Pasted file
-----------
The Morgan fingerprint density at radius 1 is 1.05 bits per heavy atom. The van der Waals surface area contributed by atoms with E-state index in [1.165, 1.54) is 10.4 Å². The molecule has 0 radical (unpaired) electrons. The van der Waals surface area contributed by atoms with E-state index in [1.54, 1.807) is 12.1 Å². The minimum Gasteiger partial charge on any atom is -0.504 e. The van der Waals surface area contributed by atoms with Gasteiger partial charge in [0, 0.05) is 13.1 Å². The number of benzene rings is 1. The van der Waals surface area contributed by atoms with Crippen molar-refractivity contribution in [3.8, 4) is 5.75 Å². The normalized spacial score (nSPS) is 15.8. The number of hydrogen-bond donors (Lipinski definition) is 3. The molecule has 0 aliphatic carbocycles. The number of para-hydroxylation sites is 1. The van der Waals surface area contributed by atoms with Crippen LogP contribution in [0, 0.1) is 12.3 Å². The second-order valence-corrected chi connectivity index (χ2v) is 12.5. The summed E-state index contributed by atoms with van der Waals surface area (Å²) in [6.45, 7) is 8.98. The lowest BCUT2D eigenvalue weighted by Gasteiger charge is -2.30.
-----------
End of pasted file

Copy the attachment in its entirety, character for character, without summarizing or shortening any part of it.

The Morgan fingerprint density at radius 1 is 1.05 bits per heavy atom. The van der Waals surface area contributed by atoms with E-state index in [1.165, 1.54) is 10.4 Å². The molecule has 0 radical (unpaired) electrons. The van der Waals surface area contributed by atoms with E-state index in [1.54, 1.807) is 12.1 Å². The minimum Gasteiger partial charge on any atom is -0.504 e. The van der Waals surface area contributed by atoms with Gasteiger partial charge in [0, 0.05) is 13.1 Å². The number of benzene rings is 1. The van der Waals surface area contributed by atoms with Crippen molar-refractivity contribution in [3.8, 4) is 5.75 Å². The normalized spacial score (nSPS) is 15.8. The number of hydrogen-bond donors (Lipinski definition) is 3. The molecule has 0 aliphatic carbocycles. The number of para-hydroxylation sites is 1. The van der Waals surface area contributed by atoms with Crippen LogP contribution in [0, 0.1) is 12.3 Å². The second-order valence-corrected chi connectivity index (χ2v) is 12.5. The summed E-state index contributed by atoms with van der Waals surface area (Å²) in [6.45, 7) is 8.98. The lowest BCUT2D eigenvalue weighted by Gasteiger charge is -2.30.